Concerned parents can ask that the non-custodial parent’s parenting time be supervised by a third party. Supervised visitation is common in cases involving domestic violence, abuse, neglect, or substance abuse. It is also effective when reintroducing a parent into a child’s life after a period of no communication. Children and parents can spend time together in a safe and monitored environment to ensure the parent’s rights can be exercised and the child benefits from being with his or her parent, all while ensuring the safety of the child.
If you are asking for supervised visitation, here are a few things you should be aware of:
In most cases, judges order supervised visitation for only a period of time. If the visitations go well and the supervisor has no cause for concern, the restriction for supervised visitation may be lifted after a review hearing or hearings. The restriction may also be lifted if the parent completes certain steps he or she was ordered to do, such as substance abuse evaluations or domestic violence classes. Asking for indefinite supervision will make the custodial parent appear unreasonable and not genuinely motivated by the child’s best interests.
A judge will only order supervised visitation if it is in the child’s best interests to do so. Having parenting time supervised can increase the safety of the child, but it also has its drawbacks. It limits when and where the parent and child spend time together and in front of whom, and therefore can inhibit the parent-child bond in some respects. Consequently, judges do not order supervised visitation without first considering whether it will truly benefit the child.
To ask for supervised visitation, the custodial parent must provide evidence that this would be in the child’s best interests. So, you should come to court prepared to give evidence and reasoning for your request. Have a child custody attorney help you with this if you are unsure as to how to prepare for court.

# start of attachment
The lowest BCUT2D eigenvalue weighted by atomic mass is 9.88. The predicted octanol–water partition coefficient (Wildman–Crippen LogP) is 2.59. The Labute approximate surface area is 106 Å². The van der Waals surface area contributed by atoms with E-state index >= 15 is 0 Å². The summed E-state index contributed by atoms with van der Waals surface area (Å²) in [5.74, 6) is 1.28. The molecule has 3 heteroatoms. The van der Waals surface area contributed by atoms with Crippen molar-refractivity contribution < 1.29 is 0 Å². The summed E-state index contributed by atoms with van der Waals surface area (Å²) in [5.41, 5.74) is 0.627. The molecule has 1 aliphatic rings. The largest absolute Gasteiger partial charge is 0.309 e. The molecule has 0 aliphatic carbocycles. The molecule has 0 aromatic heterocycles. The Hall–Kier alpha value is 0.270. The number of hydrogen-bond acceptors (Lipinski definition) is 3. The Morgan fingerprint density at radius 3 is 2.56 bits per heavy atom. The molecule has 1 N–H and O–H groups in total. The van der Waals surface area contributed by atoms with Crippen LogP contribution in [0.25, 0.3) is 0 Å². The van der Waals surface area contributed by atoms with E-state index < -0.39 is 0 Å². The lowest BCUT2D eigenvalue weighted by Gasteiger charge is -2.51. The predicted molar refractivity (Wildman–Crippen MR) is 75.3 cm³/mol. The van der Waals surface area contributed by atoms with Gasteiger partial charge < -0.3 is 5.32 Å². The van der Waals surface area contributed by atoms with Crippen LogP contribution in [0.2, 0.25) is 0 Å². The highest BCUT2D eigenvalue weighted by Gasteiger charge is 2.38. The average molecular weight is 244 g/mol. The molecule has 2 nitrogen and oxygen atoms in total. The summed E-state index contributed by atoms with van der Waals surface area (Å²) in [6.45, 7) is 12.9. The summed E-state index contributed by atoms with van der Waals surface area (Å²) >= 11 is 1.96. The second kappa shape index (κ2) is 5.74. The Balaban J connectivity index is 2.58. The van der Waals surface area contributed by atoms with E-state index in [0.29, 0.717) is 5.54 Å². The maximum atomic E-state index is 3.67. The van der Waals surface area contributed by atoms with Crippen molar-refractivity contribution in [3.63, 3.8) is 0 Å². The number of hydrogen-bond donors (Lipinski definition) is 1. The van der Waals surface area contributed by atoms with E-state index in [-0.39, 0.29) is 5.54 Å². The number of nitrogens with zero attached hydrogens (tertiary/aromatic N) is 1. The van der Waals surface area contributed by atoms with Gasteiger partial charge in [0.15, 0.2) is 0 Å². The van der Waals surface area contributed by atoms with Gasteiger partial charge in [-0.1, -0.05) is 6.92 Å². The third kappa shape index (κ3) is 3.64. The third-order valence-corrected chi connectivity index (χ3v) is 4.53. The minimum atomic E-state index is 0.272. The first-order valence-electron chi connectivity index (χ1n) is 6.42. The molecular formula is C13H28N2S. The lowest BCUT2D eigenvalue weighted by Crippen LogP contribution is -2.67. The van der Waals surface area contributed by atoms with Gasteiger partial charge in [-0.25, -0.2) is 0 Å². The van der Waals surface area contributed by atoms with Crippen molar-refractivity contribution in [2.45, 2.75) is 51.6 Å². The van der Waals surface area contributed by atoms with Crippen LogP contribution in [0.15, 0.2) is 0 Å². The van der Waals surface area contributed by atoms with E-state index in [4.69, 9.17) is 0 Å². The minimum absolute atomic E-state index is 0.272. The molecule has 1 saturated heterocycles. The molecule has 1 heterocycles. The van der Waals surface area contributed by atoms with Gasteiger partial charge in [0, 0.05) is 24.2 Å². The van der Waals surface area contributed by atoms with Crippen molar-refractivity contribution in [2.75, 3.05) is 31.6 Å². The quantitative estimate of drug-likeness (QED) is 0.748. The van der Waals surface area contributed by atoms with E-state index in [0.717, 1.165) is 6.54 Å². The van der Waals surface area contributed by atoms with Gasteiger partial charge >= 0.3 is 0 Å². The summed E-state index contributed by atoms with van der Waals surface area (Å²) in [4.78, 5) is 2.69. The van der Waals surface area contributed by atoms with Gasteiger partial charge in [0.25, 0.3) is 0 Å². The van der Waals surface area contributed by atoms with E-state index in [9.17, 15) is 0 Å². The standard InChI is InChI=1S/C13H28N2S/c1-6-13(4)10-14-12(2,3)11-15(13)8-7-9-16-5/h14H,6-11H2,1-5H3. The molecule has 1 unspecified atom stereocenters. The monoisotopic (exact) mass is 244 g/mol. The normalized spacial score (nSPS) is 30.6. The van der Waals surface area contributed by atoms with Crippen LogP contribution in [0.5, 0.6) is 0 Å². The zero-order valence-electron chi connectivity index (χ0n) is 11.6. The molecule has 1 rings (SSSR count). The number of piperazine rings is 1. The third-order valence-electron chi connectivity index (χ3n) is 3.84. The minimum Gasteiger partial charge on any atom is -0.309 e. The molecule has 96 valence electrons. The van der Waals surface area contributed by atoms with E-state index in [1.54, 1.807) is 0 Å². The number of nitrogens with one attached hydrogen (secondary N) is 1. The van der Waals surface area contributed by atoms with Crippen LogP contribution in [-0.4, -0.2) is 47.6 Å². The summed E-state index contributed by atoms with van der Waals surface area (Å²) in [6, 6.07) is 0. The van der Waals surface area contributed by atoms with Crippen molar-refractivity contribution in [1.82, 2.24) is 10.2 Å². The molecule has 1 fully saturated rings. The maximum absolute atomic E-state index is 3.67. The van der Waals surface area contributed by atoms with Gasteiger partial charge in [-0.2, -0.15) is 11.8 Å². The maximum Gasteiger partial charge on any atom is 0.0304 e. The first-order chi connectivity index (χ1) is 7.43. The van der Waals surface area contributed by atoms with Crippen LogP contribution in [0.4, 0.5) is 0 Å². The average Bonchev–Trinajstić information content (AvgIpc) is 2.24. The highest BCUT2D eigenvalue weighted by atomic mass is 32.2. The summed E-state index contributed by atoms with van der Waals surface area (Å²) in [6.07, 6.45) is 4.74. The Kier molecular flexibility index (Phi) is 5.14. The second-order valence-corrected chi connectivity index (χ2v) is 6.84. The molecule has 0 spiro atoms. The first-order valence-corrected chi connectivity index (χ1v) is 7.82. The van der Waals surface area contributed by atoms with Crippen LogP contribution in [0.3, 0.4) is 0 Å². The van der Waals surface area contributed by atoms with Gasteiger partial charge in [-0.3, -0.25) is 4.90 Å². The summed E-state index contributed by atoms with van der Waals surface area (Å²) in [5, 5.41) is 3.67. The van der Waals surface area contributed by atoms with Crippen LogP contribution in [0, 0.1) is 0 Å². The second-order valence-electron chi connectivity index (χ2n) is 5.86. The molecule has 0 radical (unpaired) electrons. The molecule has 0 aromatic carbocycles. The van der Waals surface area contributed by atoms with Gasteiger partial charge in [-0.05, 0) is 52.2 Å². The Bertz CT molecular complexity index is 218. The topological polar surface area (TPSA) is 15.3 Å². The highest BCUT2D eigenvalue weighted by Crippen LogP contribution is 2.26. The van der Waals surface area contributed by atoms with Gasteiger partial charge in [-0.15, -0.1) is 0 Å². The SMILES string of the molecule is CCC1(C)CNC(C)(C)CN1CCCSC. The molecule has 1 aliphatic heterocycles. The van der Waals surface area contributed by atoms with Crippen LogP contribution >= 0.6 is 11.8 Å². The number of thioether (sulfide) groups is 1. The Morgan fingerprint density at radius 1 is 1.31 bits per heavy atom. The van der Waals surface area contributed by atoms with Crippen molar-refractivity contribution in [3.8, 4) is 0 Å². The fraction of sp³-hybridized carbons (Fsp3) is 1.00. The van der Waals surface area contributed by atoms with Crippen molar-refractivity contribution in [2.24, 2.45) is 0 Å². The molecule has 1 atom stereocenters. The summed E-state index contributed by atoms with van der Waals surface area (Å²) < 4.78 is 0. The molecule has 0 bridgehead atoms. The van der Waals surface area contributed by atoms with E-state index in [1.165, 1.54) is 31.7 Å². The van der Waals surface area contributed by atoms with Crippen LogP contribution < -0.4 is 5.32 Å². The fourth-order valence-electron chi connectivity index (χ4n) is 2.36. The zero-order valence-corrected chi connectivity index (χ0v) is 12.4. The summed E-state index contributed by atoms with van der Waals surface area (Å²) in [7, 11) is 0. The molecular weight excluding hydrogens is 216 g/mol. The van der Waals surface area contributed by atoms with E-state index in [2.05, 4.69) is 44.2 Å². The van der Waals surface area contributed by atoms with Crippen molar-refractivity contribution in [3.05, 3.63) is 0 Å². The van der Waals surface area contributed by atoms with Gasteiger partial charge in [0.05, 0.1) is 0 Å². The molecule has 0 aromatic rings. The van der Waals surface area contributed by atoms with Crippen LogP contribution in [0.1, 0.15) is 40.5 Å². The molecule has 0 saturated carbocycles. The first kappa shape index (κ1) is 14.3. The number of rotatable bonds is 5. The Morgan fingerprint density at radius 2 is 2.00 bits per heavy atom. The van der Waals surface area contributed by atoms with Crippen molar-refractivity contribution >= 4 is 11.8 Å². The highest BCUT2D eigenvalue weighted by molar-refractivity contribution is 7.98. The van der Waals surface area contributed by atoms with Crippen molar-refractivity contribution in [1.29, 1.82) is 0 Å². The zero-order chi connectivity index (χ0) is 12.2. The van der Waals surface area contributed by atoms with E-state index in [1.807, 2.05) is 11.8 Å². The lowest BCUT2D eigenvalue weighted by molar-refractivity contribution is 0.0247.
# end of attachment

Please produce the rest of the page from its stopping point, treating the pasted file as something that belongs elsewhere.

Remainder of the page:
Supervised visitation is not an effective measure to protect your child from immediate harm. If you have reason to believe your child is in imminent danger when with the other parent, take action to get temporary sole custody to protect your child. And always consult with a New Jersey child custody attorney when dealing with custody or parenting time issues in court. An attorney can help you defend your rights and take the steps needed to protect your child.
Do you have questions about parenting time? Williams Law Group, LLC can help you make sure the non-custodial parent has appropriate parenting time and that your child’s best interests are protected at all times. Located in Union, New Jersey, Williams Law Group, LLC provides compassionate and dedicated legal services to Union, Bergen, Essex, Hudson, Morris, Monmouth, and Middlesex counties, and the surrounding areas. Our knowledgeable attorneys handle divorce and family law, child custody, and child abuse/neglect cases. Call our office at (908) 810-1083, email us at email@example.com, or contact us through our confidential online form to schedule a consultation and ultimately get connected with an experienced New Jersey divorce and child custody attorney.